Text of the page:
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Lawmakers in several states seek tougher bans on gay marriage

Despite laws on the books already barring gay marriage, legislators in at least nine states are pushing for new, more sweeping measures in hopes of preventing any ripple effect from laws and court rulings elsewhere.

In most cases, lawmakers in states with existing Defense of Marriage acts seek to go a step further by amending their constitutions to specify that marriage must be heterosexual. State Rep. Bill Graves, a bill sponsor in Oklahoma, wants to stipulate that same-sex unions are "repugnant to the public policy" of the state.

Supporters say the constitutional amendments are necessary to ensure that legislation and court judgments in other states _ such as the recent ruling in favor of gay marriage by the Massachusetts Supreme Judicial Court _ will not compel recognition of same-sex unions in their own states.

Gay rights activists criticized the amendment campaign.

"This is a political attack, motivated by fierce anti-gay opponents who want to slam us again and again," said Evan Wolfson of the group Freedom to Marry.

In all, 37 states and the federal government have Defense of Marriage acts that say marriage can only be between a man and a woman.

Ohio may soon become the 38th state; its Senate approved one of the most far-reaching gay marriage bans in the nation Wednesday, making only minor changes in a House-passed version.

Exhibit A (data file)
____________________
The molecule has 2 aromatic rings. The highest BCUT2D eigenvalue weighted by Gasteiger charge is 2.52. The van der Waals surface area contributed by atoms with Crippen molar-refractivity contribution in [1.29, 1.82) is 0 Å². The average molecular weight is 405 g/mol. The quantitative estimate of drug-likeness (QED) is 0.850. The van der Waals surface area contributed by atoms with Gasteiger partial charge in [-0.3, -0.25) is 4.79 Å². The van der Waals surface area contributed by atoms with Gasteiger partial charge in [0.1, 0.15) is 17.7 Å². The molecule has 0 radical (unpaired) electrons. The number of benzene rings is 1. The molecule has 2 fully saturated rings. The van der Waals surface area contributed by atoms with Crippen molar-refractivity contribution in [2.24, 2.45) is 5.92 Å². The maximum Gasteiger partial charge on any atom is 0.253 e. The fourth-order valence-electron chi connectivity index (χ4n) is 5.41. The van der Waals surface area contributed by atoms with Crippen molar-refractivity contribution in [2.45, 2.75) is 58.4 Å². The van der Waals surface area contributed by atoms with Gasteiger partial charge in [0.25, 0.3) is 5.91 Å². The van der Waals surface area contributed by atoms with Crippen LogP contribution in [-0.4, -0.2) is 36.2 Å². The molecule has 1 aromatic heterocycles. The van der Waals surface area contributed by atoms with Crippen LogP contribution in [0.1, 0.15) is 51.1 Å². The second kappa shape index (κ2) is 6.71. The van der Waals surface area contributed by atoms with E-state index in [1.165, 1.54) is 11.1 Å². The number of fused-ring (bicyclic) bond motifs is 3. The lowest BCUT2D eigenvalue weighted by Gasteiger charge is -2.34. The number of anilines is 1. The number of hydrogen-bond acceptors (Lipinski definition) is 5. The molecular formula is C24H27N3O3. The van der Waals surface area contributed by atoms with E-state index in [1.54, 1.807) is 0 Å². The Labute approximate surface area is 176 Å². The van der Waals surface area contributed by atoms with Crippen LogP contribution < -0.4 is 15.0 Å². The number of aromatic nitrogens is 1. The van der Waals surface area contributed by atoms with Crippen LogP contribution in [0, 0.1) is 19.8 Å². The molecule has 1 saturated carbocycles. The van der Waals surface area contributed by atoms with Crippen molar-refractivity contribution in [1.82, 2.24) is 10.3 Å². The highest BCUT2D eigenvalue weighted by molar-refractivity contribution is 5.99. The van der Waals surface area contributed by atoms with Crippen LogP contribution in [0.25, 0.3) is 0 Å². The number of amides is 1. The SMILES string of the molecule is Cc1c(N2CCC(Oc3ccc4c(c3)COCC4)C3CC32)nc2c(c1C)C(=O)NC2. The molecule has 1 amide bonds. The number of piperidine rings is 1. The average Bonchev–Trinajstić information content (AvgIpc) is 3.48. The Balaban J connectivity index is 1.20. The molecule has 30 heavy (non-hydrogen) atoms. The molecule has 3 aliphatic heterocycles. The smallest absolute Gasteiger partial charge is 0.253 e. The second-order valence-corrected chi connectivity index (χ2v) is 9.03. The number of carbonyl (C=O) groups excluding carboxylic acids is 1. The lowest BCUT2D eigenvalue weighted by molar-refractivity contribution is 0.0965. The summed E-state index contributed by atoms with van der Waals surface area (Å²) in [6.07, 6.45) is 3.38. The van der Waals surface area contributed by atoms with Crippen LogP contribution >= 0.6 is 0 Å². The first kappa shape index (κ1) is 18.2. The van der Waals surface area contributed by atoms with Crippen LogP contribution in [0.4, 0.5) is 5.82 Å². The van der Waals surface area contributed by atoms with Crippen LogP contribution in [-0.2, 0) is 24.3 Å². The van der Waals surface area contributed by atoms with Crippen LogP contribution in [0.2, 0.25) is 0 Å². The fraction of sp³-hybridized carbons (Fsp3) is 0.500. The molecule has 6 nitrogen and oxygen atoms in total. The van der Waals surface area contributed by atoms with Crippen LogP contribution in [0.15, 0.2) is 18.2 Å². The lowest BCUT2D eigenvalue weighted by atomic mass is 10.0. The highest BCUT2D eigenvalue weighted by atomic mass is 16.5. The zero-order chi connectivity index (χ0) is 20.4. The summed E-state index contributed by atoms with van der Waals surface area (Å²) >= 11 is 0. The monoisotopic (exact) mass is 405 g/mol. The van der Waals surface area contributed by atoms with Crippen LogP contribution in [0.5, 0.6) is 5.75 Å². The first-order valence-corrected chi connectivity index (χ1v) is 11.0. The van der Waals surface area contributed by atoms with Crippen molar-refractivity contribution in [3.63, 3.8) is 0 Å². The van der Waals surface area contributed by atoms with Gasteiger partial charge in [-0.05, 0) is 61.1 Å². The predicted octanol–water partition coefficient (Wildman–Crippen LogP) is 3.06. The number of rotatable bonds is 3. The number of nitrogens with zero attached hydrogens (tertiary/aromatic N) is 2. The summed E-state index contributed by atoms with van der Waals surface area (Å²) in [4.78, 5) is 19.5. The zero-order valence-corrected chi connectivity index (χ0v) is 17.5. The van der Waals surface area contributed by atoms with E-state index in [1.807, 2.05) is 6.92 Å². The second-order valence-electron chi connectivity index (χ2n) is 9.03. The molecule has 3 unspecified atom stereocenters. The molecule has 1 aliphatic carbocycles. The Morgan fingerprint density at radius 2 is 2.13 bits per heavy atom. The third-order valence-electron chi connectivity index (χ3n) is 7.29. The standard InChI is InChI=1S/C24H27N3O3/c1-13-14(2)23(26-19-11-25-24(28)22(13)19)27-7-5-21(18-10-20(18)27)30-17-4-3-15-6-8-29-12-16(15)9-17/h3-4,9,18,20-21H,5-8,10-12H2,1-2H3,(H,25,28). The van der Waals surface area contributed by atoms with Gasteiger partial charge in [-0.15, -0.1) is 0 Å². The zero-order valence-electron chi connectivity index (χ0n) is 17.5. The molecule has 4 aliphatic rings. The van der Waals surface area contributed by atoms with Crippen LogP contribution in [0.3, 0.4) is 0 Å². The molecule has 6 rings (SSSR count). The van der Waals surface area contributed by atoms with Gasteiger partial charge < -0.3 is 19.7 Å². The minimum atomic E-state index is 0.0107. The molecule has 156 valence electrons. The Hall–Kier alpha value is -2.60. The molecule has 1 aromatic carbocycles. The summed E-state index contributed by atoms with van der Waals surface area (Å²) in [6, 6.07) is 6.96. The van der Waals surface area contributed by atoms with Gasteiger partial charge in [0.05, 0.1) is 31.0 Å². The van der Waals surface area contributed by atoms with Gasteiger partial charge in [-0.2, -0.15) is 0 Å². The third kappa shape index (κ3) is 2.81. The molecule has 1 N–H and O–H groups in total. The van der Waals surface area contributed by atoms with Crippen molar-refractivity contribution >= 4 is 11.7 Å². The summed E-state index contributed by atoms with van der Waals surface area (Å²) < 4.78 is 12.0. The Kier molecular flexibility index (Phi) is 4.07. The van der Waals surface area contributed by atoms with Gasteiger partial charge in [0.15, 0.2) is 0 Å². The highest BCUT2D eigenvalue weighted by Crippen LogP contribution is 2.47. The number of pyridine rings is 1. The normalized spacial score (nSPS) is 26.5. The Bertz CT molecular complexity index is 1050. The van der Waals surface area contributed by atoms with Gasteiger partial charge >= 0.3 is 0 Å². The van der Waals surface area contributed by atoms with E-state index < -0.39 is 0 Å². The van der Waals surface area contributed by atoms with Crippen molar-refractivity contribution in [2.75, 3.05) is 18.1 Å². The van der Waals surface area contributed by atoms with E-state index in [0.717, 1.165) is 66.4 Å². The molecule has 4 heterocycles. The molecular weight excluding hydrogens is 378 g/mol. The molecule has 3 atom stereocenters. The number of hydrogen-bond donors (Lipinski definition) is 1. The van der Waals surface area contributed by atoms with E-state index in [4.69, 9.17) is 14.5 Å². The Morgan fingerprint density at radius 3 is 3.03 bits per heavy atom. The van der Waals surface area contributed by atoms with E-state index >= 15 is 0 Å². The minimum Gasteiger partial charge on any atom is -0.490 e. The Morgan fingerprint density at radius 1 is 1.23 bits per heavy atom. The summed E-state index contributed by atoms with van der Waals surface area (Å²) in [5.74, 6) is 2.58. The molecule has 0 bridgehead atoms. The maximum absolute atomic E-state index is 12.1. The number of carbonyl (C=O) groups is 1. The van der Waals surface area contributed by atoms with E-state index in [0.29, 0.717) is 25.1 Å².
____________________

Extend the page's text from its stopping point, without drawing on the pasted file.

Proposed constitutional amendments that would ban gay marriage have been introduced in Arizona, Georgia, Indiana, Oklahoma, Kentucky and Michigan; one is expected soon in Alabama. An Idaho Republican, Rep. Henry Kulczyk, plans to introduce a similar measure there.

Massachusetts does not have a Defense of Marriage Act, but the high court ruling there has sparked debate and an anti-gay marriage amendment has been proposed by its lawmakers as well.

In Virginia, the House of Delegates overwhelmingly approved a resolution Friday urging Congress to support a federal constitutional amendment defining marriage as heterosexual. The resolution now goes to the Senate.

"We don't want to be left in the lurch where the measure we passed overwhelmingly several years ago is stricken down by the high court of this country," said the resolution's sponsor, Robert McConnell, referring to Virginia's existing Defense of Marriage Act.

Georgia's proposed amendment _ which could go on the November general election ballot _ was presented Wednesday in the state Senate. Any change to traditional marriage "begins to tear at the foundations of our institutions," said Senate Republican leader Bill Stephens.

The American Friends Service Committee _ a Quaker social justice group _ this week joined the campaign against the proposed amendment in Michigan. In Kentucky, about 30 gay rights supporters protested Wednesday at the state Capitol, many carrying signs saying, "Anti-marriage amendments hurt my family."

Pending final resolution of the Massachusetts court ruling, no state allows full-fledged same-sex marriages. Vermont recognizes marriage-like civil unions, while California, Hawaii and New Jersey grant various rights to same-sex couples registered as domestic partners. Legislators in Maryland and Colorado hope to get civil union legislation considered by their colleagues this session.

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